Shall be the accompaniment.

Thou died’st in thy life’s June —

But thou did’st not die too fair:

Thou did’st not die too soon,

Nor with too calm an air.

From more than fiends on earth,

Thy life and love are riven,

To join the untainted mirth

Of more than thrones in heaven —

Therefore, to thee this night

I will no requiem raise,

But waft thee on thy flight,

With a Pæan of old days.

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Written while Poe was at West Point, “Israfel” is a poem in eight stanzas of varying lengths that was first published in April 1831 in Poems of Edgar A. Poe. It was re-worked and republished for the August 1836 issue of the Southern Literary Messenger. In an introduction to the poem, Poe says that Israfel is described in the Koran as an angel whose heart is a lute and who has “the sweetest voice of all God’s creatures.” His song quiets the stars, the poem says, while the Earth-bound poet is limited in his own “music.” Poe’s friend Thomas Holley Chivers said “Israfel” comes the closest to matching Poe’s ideal of the art of poetry. Hervey Allen likened Poe himself to Israfel and titled his 1934 biography Israfel: The Life and Times of Edgar Allan Poe.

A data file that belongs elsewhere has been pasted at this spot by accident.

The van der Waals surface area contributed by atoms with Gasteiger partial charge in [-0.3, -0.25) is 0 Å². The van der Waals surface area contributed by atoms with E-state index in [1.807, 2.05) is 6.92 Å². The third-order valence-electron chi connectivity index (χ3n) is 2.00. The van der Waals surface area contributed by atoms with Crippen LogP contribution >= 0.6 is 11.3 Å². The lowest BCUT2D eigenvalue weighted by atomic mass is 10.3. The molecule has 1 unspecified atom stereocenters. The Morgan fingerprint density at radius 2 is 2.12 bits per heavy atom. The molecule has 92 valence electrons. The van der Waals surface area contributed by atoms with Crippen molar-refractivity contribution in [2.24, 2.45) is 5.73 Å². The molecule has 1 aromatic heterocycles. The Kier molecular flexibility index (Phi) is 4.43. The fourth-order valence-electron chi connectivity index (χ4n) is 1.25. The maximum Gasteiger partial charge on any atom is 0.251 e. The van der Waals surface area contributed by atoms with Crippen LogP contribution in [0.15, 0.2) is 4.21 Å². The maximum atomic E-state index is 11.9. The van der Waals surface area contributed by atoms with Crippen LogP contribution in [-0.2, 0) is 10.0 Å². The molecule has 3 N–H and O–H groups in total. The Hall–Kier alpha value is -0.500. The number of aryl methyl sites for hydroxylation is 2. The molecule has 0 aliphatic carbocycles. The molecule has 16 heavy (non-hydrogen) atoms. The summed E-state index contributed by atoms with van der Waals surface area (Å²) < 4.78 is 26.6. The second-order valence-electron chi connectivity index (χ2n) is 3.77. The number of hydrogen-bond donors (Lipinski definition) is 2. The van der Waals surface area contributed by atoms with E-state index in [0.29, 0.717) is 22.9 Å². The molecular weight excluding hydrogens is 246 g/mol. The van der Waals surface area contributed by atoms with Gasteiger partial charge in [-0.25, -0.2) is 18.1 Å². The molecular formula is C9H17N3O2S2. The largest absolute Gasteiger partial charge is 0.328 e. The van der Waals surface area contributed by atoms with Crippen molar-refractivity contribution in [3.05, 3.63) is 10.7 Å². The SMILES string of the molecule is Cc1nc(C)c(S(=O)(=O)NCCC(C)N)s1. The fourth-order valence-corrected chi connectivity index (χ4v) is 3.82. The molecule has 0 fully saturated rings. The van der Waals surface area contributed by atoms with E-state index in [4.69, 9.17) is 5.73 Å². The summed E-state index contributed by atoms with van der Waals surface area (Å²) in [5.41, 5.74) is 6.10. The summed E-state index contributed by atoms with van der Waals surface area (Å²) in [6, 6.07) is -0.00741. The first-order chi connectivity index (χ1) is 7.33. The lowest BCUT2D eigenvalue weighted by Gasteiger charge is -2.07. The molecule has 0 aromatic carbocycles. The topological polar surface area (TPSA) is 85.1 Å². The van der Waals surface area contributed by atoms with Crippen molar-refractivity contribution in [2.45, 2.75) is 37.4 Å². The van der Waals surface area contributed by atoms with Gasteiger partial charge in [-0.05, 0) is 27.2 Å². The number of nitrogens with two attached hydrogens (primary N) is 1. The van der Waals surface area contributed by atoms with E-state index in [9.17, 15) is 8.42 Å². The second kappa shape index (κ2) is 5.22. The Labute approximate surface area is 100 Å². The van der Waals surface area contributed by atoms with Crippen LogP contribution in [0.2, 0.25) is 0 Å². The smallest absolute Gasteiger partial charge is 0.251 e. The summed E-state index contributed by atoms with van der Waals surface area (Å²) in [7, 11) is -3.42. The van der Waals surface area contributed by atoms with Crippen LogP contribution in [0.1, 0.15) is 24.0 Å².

In Heaven a spirit doth dwell

“Whose heart-strings are a lute”;

None sing so wildly well

As the angel Israfel,

And the giddy stars (so legends tell),

Ceasing their hymns, attend the spell

Of his voice, all mute.

Tottering above

In her highest noon,

The enamored moon

Blushes with love,

While, to listen, the red levin

(With the rapid Pleiads, even,

Which were seven,)